1. Switzerland is becoming more open...
In recent years, European countries such as France, Germany, Spain, and Belgium have each made way for the institution of laws and systems supporting same-sex civil unions and marriages. When speaking of liberal Europe, Paris or Amsterdam may immediately come to mind - but there is so much more.
Switzerland too enacted its own same-sex partnership system in 2007 and definitively took its place among queer-friendly nations. Over the last several years, as progressive changes in Switzerland's political attitudes and ideas picked up speed, a delightful transformation became visible within cafes, clubs, and the Swiss queer scene in general.
Compared to just ten or fifteen years ago, when lesbian bars were nearly non-existent and the atmosphere of queer establishments in general tended to feel at times isolated, oppressed or dark, it is a revelation to see so many establishments opening AND popularly frequented by both straight and queer folks alike. Also, edgy, squat-based artistic collectives have taken a multitude of social scenes by storm with hetero-friendly eye-opening events. One such group, Les Filles Affranchies, has rocked the foundation of the party scene of Lausanne with events that both embrace and go beyond sexuality, bringing enthusiastic devotees together and inspiring the local media to cover their ventures.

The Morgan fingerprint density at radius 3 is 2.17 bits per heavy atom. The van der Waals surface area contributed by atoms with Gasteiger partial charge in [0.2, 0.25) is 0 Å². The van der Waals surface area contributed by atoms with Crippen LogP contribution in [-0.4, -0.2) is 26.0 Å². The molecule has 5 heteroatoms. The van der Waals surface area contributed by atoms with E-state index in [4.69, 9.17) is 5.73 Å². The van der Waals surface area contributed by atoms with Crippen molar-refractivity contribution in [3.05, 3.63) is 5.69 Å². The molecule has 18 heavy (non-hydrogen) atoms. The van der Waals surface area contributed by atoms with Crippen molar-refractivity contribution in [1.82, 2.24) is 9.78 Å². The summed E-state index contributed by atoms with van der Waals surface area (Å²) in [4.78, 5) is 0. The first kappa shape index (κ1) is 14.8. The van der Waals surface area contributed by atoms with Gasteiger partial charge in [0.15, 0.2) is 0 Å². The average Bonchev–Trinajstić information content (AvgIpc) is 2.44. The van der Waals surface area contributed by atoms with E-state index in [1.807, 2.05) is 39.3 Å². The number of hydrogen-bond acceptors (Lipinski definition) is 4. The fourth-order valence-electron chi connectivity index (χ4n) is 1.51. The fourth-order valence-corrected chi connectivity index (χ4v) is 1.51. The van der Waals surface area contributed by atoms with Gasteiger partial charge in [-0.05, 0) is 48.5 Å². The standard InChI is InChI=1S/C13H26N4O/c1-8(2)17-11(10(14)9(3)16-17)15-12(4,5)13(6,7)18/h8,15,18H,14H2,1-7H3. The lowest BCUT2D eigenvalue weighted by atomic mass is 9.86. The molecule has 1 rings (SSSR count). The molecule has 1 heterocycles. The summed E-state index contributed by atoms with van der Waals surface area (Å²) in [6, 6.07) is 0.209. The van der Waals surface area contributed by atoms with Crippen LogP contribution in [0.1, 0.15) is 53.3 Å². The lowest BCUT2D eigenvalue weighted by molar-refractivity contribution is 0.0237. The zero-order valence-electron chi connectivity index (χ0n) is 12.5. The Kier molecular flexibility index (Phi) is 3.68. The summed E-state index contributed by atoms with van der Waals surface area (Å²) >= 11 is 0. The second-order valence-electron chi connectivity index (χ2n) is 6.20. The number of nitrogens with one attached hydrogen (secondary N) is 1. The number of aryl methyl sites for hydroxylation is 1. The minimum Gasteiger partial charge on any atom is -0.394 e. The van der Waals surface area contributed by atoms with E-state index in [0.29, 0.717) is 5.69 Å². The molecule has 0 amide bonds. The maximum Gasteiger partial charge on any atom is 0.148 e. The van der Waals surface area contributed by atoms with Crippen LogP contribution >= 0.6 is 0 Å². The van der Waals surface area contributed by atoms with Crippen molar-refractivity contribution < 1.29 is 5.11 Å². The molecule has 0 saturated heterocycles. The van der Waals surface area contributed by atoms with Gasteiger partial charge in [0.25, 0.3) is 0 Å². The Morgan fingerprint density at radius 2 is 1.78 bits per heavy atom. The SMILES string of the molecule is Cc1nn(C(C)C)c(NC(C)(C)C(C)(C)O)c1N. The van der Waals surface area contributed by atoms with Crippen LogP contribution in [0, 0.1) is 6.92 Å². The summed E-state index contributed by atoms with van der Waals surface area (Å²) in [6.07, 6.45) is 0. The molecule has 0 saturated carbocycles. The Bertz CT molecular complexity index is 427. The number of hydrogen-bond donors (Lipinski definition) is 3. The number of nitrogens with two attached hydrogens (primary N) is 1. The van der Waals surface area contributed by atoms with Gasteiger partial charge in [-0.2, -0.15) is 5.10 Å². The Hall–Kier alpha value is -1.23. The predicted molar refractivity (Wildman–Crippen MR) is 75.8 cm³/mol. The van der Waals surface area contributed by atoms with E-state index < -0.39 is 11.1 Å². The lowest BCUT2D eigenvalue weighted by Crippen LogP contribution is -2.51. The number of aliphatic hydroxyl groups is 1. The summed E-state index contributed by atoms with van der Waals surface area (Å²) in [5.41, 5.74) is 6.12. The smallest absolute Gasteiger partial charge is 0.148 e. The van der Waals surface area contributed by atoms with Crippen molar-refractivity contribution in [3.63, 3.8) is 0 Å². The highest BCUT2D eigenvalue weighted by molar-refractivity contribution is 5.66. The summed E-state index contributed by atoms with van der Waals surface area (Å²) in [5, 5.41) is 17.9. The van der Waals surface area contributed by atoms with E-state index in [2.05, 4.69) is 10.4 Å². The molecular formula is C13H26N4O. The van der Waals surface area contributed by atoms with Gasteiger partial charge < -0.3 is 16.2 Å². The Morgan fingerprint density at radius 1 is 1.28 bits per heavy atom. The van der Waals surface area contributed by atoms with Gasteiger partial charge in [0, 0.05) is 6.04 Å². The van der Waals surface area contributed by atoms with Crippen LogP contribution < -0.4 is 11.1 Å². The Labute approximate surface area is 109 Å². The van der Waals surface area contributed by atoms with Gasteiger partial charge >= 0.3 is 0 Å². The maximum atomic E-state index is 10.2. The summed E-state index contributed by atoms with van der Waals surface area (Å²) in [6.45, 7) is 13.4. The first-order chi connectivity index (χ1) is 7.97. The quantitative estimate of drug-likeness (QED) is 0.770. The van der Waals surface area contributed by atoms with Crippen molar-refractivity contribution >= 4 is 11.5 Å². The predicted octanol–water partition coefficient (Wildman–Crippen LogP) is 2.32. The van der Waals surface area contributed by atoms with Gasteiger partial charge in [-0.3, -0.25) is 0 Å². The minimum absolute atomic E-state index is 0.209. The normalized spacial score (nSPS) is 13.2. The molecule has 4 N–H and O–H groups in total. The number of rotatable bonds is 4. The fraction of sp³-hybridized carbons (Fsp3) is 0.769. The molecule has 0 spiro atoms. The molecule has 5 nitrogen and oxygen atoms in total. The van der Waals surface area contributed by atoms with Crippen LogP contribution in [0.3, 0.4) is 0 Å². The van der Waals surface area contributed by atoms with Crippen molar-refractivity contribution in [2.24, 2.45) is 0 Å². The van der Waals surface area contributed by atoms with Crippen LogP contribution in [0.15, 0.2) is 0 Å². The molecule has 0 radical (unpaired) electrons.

TW has compiled an assortment of cafes, bars, and events in the French speaking regions of Switzerland, as frequented by queer and straight fun-seekers alike. Also, the article's latter half includes an interview with the young founder of the University of Geneva's newest - and only - LGBT organization.
(*Switzerland has three official languages. In each of three regions, people speak German, French, and Italian.)
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translated by rayna rusenko